python profile.py scriptfile [arg...]

Next, you have the static member functions that are available for the profiler class. Note that an instance of Profile() is not needed to call them. To profile an application with a main entry point of foo(), you would add the following to your module:

import profile
profile.run("foo()")

The previous action would cause foo() to be run, and a series of informative lines (the profile) to be printed. This approach is most useful when working with the interpreter. If you would like to save the results of a profile into a file for later examination, you can supply a filename as the second argument to the run() function:

import profile
profile.run("foo()",'fooprof')

The primary entry point for the profiler is the global function profile.run(). It is typically used to create any profile information. The reports are formatted and printed using methods for the class pstats.Stats. The following is a description of all these standard entry points and functions. For a more in-depth view of some of the code, consider reading the later section on "Extensions: Deriving Better Profilers," which includes a discussion of how to derive better profilers from the classes presented, or reading the source code for these modules.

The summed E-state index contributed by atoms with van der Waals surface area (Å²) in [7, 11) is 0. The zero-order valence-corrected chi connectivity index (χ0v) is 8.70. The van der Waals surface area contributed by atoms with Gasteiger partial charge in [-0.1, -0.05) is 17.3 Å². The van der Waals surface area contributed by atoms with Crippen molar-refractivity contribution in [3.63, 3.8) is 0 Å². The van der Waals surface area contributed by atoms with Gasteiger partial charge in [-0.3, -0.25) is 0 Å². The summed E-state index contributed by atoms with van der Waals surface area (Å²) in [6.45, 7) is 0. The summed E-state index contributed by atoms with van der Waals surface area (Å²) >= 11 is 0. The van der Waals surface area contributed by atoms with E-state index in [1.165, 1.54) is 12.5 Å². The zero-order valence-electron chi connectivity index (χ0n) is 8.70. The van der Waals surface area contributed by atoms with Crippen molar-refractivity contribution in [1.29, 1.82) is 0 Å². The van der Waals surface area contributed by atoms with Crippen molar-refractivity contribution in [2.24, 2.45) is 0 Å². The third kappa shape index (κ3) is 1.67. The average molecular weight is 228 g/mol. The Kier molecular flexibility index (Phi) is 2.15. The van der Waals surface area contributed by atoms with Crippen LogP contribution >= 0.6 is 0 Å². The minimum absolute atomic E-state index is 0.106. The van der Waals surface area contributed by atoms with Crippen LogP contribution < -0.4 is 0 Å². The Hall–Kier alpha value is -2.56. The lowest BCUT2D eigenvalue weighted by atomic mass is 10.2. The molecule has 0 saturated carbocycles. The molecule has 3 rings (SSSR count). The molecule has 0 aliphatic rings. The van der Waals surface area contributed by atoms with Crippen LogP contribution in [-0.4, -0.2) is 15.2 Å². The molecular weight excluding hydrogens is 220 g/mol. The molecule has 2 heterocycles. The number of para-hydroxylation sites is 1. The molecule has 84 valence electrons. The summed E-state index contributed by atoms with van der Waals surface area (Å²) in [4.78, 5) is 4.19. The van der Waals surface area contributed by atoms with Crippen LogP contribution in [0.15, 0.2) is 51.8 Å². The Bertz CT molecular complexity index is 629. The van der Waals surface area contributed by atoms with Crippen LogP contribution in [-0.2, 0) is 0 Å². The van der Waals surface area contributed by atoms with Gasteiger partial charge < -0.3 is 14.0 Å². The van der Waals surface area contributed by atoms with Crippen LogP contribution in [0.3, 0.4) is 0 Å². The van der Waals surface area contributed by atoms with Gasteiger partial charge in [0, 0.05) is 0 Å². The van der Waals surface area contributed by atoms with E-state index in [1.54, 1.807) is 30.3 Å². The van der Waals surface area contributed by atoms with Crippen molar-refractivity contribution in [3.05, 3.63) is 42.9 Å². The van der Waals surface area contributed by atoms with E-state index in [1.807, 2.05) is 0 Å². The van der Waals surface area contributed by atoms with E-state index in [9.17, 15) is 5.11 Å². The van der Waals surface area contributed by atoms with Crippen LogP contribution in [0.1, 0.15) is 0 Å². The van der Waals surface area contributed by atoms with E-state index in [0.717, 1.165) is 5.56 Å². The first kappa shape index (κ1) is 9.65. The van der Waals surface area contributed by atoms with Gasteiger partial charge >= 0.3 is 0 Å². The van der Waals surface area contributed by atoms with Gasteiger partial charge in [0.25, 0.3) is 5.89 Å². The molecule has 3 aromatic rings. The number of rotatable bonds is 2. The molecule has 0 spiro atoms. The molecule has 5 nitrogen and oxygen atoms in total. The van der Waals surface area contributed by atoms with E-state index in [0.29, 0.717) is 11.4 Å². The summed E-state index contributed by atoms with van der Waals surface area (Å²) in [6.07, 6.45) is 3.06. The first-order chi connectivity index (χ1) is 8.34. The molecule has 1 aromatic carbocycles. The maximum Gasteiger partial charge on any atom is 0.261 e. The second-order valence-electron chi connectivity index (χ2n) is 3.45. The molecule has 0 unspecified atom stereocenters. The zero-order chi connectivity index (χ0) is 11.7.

FUNCTION profile.run(string, filename_opt)

This function takes a single argument that can be passed to the exec statement, and an optional filename. In all cases, this routine attempts to exec its first argument, and gathers profiling statistics from the execution. If no filename is present, this function automatically prints a simple profiling report, sorted by the standard name string (file/line/function-name) that is presented in each line. The following is a typical output from such a call:

main()
2706 function calls (2004 primitive calls)
in 4.504 CPU seconds Ordered by: standard name
ncalls tottime percall cumtime percall filename:lineno(function)
2 0.006 0.003 0.953 0.477 pobject.py:75(save_objects)
43/3 0.533 0.012 0.749 0.250 pobject.py:99(evaluate)
...

The first line indicates that this profile was generated by the call: profile.run('main()'), and hence the executed string is 'main()'. The second line indicates that 2706 calls were monitored. Of those calls, 2004 were primitive. We define primitive to mean that the call was not induced via recursion.